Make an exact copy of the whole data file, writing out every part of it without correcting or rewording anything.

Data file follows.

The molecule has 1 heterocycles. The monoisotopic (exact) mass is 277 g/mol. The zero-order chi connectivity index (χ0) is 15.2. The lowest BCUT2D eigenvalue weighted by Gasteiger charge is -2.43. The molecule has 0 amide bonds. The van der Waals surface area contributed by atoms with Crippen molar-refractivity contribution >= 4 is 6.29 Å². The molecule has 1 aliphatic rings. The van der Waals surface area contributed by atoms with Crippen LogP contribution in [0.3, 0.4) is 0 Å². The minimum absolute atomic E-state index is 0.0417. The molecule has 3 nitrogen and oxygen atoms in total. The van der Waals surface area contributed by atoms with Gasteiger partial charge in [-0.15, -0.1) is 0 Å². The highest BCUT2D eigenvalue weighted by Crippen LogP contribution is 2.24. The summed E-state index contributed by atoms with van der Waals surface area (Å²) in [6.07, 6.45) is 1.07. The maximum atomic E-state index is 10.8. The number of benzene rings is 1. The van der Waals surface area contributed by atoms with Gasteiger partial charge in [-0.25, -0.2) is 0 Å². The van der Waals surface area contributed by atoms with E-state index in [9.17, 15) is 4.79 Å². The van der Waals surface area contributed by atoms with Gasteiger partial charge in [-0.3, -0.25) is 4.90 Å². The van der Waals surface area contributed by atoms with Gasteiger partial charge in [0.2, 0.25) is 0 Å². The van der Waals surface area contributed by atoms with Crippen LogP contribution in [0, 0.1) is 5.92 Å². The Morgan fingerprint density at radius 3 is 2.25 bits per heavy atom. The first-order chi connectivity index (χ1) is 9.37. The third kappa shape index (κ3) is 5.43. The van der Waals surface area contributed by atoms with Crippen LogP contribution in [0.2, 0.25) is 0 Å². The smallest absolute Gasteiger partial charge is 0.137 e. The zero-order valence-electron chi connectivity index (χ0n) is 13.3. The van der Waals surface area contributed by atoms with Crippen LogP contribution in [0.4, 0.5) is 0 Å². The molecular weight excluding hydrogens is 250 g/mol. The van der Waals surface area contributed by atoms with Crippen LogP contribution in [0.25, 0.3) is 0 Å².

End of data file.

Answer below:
The molecule has 1 heterocycles. The monoisotopic (exact) mass is 277 g/mol. The zero-order chi connectivity index (χ0) is 15.2. The lowest BCUT2D eigenvalue weighted by Gasteiger charge is -2.43. The molecule has 0 amide bonds. The van der Waals surface area contributed by atoms with Crippen molar-refractivity contribution >= 4 is 6.29 Å². The molecule has 1 aliphatic rings. The van der Waals surface area contributed by atoms with Crippen LogP contribution in [0.3, 0.4) is 0 Å². The minimum absolute atomic E-state index is 0.0417. The molecule has 3 nitrogen and oxygen atoms in total. The van der Waals surface area contributed by atoms with Gasteiger partial charge in [-0.15, -0.1) is 0 Å². The highest BCUT2D eigenvalue weighted by Crippen LogP contribution is 2.24. The summed E-state index contributed by atoms with van der Waals surface area (Å²) in [6.07, 6.45) is 1.07. The maximum atomic E-state index is 10.8. The number of benzene rings is 1. The van der Waals surface area contributed by atoms with Gasteiger partial charge in [-0.25, -0.2) is 0 Å². The van der Waals surface area contributed by atoms with E-state index in [9.17, 15) is 4.79 Å². The van der Waals surface area contributed by atoms with Gasteiger partial charge in [-0.3, -0.25) is 4.90 Å². The van der Waals surface area contributed by atoms with Gasteiger partial charge in [0.2, 0.25) is 0 Å². The van der Waals surface area contributed by atoms with Crippen LogP contribution in [0, 0.1) is 5.92 Å². The Morgan fingerprint density at radius 3 is 2.25 bits per heavy atom. The first-order chi connectivity index (χ1) is 9.37. The third kappa shape index (κ3) is 5.43. The van der Waals surface area contributed by atoms with Crippen LogP contribution in [0.2, 0.25) is 0 Å². The smallest absolute Gasteiger partial charge is 0.137 e. The zero-order valence-electron chi connectivity index (χ0n) is 13.3. The van der Waals surface area contributed by atoms with Crippen LogP contribution in [0.4, 0.5) is 0 Å². The molecular weight excluding hydrogens is 250 g/mol. The van der Waals surface area contributed by atoms with Crippen LogP contribution in [0.25, 0.3) is 0 Å².